Also Known as Lard Butt
The emotion-charged first weeks of junior high, boys, bathing suits, body image, and her own insecurities…
Laura finds out that, Ricky, the boy who created her horrible nickname, “Lard Butt,” has moved back into town—and immediately schemes to keep him quiet. After all, she can’t let her new swim teammates, especially drool-worthy Noah, hear the horrible name! No way!
She’s determined to put a million years between grade school and junior high—even in the face of a father who drives an éclair, a would-be-movie-star mother who suddenly moves back home, and a past that comes back to haunt her with the dreaded nickname.
Although Laura’s embarrassed about how she looks in a swimsuit, she tries to stay true to her vow to take risks. She even lets Maria talk her into going to the school dance, where she braves negotiating a truce for a quarreling couple.
New friendships form, Laura’s mother starts getting too domesticated for Laura’s comfort, and hints of romance start to develop—or do they?
“Laura! Wait up!”
A buzz louder than a thousand bees trapped between a window and screen filled the school hallway. But I recognized Maria’s voice and stopped so she could catch up with me. I totally needed her by my side.
“Sorry I’m late!” Maria exclaimed. Her dark brown hair was shiny and softly curled under, just hitting her shoulders. With her white top and colorful print skirt she looked fresh and, well, just about perfect. “I can’t believe Mama gets so excited. She insisted on driving me all the way over to Gramma’s so she could take my picture on my first day of high school.”
At least her mother was around to get excited.
Maria’s brown eyes sparkled. “This is it! The year we take risks—the year we pull out all the stops.”
“This is the year we vowed to speak up in class and try to sit with a group in the lunchroom,” I said, hoping to get her—and me—to relax. I loved Maria’s enthusiasm, but I needed to calm down. Since we both finally made a friend in sixth grade—each other—that inspired us to try to expand our world. We wanted to put a million years between grade school and junior high school. But looking around the long hallway, it seemed as if everyone else in school looked older, more together, and full of confidence. Maybe it felt that way to all the new kids, and maybe we’d all soon feel differently. I hoped so.
I spotted locker number 499 and stopped. Maria, as planned last spring, was right next to me at 500. I twiddled the dial on the padlock on my door. Okay, I begged the junior-high-school-hallway gods. I don’t ask for much. Just let me be able to work the combination.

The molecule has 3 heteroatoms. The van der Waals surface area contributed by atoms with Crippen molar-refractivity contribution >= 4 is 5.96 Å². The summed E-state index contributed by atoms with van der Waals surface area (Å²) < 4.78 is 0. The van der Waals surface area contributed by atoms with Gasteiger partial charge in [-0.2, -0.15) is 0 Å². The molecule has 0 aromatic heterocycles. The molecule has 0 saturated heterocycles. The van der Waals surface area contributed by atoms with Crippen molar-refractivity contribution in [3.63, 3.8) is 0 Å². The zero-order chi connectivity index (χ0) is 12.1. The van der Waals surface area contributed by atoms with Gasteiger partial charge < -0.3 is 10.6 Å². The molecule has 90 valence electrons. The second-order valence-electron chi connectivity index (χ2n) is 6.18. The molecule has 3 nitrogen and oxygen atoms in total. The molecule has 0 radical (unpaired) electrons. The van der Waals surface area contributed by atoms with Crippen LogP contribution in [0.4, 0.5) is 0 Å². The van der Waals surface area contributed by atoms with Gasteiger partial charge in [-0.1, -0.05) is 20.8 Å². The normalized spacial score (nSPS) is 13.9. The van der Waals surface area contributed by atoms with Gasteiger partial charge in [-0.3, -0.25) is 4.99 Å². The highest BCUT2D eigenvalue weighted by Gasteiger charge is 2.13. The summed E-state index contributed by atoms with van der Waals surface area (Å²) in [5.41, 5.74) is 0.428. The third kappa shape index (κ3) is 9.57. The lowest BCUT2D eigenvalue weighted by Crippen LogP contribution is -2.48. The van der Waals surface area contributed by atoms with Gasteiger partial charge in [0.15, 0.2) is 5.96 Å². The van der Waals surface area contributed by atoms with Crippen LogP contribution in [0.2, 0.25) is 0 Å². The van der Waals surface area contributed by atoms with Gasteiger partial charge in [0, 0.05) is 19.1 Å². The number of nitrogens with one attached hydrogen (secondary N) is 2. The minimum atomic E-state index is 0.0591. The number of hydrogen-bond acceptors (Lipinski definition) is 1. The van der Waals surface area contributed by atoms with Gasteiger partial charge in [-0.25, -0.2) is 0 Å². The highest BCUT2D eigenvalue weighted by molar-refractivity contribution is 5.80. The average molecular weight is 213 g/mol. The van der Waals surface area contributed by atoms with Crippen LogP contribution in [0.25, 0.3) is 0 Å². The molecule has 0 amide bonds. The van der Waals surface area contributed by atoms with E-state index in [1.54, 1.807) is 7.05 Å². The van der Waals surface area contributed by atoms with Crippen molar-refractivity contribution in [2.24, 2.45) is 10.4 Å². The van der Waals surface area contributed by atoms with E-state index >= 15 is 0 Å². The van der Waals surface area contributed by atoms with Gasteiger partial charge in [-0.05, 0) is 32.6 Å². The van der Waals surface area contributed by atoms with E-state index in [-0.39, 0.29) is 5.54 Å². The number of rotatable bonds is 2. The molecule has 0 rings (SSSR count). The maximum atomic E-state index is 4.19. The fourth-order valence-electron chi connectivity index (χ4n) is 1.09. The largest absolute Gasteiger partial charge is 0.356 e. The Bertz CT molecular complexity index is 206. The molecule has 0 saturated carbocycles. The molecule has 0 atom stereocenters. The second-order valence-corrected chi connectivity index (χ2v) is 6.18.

The junior high school was so much bigger than the grade school. There were way fewer windows and the school’s navy blue color made everything seem so dark. I knew it was just a school building, but somehow it seemed scary.
“Life as we know it is going to be different!” Maria pointed her index finger skyward. Her voice rang with exclamation points. She was brave when it was just the two of us. It was only in front of others that she was shy. At least shyness was something she might someday outgrow. I was never going to outgrow my big—
“Hey.” A skinny boy with red hair and a slightly crooked-toothed grin tapped my shoulder. “Long time, no see.”
Oh, no! It was Ricky Andrews. I hadn’t seen him since he moved away at the end of third grade. In second grade he’d tagged me with my despised nickname and ruined my entire grade-school existence.
Once he’d labeled me “Lard Butt,” no one remembered my real name, if they remembered me at all. I wasn’t super smart or athletic. And, despite inheriting Mom’s blondish golden brown hair and blue eyes, not what you’d call pretty. Not with Dad’s pudgy face and “generous” (his words) hips and thighs. Even in second grade the name Lard Butt had fit. Disastrously.
Kids teased me every day. I learned to keep quiet, so I wouldn’t be noticed. For the rest of grade school I sat in the back of the classroom. I chose a table in the far corner of the lunchroom. I hid behind trees on the playground. Hiding helped scale down the name-calling, little by little. By fifth grade my nickname had finally disappeared, but I had continued to play it safe.
And now Ricky Andrews had to show up again on the first day of junior high school, the first day that I’d vowed life was going to be different. The first day that I was going to take risks.
Ricky tapped my shoulder again. “How are ya, Lar—?”
I punched his arm. Hard. I could barely believe I did that! Ricky’s books sailed to the floor.
The bell rang.
In the confusion I tugged on Maria’s arm. “Let’s go to homeroom.” We fought our way through the blob-like mass oozing its way down the hall. “We can pick out seats together. In the front of the room. Starting today, life is going to be different!”
Yes, life would be different. If I could figure out a way to stifle Ricky Andrews—permanently.